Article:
Thursday, August 31, 2006

Requiem for a Deen

A couple weeks ago I promised a "monster post about the downfall of Paula Deen." This was easier said than done, however, because what is a blogger to do when watching Paula Deen becomes downright painful? I had five Paula's Home Cooking shows stored up on my TiVo and could only watch a few minutes of each before getting annoyed or depressed.

Paula used to be like a favorite great aunt1, the one whose recipes you secretly like more than your own mother's. You knew she had some hard times in her past but she was too private and dignified to broadcast her troubles to the world. She's the one you planned your wedding around, knowing that if she couldn't be there, the day wouldn't be complete.

But what happens when that aunt, for whatever reason, becomes a shell of her former self? You steel yourself before a visit and tell yourself that it won't be as bad this time, that maybe she's better now. When you get there her sad eyes and desperate loneliness make you want to cry, but instead you put on a brave face and a warm smile and try to enjoy her company. No one wants to be pitied, but sometimes when she's in the midst of yet another socially inappropriate remark you just wonder what happened to the old her, the one you still love.

And so it is with Paula Deen.

I love Paula and have no way of knowing what is going on with her, but the way she looks, acts and even cooks this season is downright disturbing. She looks puffy, tired, and all-around haggard. I now get more traffic to my site via "what is wrong with paula deen" queries than "sandra lee naked" queries (and that's saying something). Paula seems uncomfortable in front of the camera at times and the delivery of her Southern-isms is forced.

Predictably, her recipes have begun to decline. Paula has always turned out food that looked really good, even if it was unhealthy. Lately though, she's been venturing into Sandra Lee territory with some really awful looking dishes. I was afraid this would happen. There are limits to Southern cousine, as evidenced by Paula's five fried chicken recipes.

Sadly, we've seen all this before with Rachael Ray. Like Rachael, Paula has a a magazine and a new talk show debuting next month. Like Rachael, Paula has gone from being friendly and folksy to being over-the-top, loud, and obnoxious. If this quote about Paula's new talk show is any indication, it will be unwatchable:

Hosted by Paula Deen, 59, the hourlong program will be more “Romper Room” than “Cooking with Master Chefs.” At the taping of an early episode, Deen spent time trying on a young audience member’s stilettos, telling jokes and staging a live crab race. She named her entry “Cocaine Connie.”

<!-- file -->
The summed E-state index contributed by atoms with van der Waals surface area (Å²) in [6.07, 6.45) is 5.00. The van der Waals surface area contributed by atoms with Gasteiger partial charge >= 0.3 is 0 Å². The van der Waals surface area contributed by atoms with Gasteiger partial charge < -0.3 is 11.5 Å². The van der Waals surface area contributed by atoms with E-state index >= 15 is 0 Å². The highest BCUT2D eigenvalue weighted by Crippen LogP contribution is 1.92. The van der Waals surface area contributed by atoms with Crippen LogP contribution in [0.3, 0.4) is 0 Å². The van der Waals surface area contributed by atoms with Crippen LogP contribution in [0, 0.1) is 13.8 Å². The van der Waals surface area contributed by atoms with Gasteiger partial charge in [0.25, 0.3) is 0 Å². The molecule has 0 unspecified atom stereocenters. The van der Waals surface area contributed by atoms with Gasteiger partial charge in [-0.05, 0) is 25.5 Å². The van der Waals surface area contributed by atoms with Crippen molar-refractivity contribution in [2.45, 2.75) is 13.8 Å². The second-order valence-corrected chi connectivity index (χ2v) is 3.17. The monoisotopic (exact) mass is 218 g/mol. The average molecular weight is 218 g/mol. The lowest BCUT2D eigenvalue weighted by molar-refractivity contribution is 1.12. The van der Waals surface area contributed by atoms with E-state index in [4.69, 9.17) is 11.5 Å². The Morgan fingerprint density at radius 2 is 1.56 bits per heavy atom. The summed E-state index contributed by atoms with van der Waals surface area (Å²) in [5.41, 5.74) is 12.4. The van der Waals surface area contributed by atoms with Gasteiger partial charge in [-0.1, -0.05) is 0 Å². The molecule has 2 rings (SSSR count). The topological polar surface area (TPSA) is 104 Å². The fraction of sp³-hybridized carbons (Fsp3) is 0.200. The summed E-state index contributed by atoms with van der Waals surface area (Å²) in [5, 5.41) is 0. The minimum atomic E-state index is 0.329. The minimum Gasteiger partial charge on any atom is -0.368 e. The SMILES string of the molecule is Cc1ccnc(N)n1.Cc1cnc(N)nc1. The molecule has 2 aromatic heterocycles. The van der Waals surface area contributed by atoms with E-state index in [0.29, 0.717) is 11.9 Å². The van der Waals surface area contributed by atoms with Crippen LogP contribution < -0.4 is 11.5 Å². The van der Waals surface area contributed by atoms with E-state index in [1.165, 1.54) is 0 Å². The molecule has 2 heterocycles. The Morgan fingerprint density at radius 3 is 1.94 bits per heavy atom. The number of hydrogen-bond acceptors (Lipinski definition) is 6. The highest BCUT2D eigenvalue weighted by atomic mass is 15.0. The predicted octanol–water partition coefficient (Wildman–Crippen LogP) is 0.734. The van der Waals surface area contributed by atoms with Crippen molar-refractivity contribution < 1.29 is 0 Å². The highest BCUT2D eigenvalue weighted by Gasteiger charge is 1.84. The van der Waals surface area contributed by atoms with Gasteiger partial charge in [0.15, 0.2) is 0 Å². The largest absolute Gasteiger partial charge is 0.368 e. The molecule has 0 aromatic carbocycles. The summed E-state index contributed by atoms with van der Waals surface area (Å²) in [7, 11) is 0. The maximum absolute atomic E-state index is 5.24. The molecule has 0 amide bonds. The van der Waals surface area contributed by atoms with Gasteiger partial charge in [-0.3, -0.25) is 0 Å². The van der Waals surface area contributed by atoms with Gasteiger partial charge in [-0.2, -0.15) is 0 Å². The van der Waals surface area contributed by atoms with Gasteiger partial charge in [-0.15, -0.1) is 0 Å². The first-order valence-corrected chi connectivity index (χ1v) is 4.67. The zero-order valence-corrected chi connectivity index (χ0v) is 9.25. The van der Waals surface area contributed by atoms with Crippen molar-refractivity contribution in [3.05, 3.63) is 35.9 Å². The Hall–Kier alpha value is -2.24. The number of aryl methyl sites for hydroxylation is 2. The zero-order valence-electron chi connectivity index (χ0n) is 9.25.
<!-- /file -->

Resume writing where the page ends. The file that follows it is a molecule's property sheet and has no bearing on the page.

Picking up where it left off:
“I’m keepin’ the hair high and the expectations low, and that way I can’t lose,” Deen drawled afterward.

Strangely, the Food Network is pinning its hopes on Paula's Party to attract younger viewers:

Aside from airing at night, Deen’s new show will feature a studio audience and less cooking instruction. Food Network thinks her biting sense of humor and somewhat unruly behavior will help attract a younger audience.

“We consider it Paula unplugged,” Tuschman says. “You never know what is going to come out of her mouth.”

So I find myself in a familiar place, lamenting the state of the Food Network. Sara Moulton left the network and is headed for PBS. Molto Mario was cancelled. Tony Bourdain moved over to the Travel Channel and now has one of the most interesting shows on television2. Food Network is losing (pushing away?) all of its heavy hitters, and pretty soon all that will be left are the amped-up versions of Rachael Ray, Paula Deen and Sandra Lee. Watch your backs, Ina and Giada!

At least I'm not the only one who thinks this is ridiculous. This blatant MTV-ization of the Food Network worries me. Sheesh, maybe if things don't work out with Paula and Michael they can give her a dating show, a la Flavor of Love. For old times' sake, maybe they could call it Butter Flavor of Love.

Call me when you get back, Paula. I'll be waiting for you.

1As opposed to your black sheep, drunken aunt.
2Really, Bourdain in Beirut is one of the better things I've seen on TV all year. Set your TiVos.

Thursday, August 10, 2006

Food Network Summer Programs: Hot, Hotter and Hottest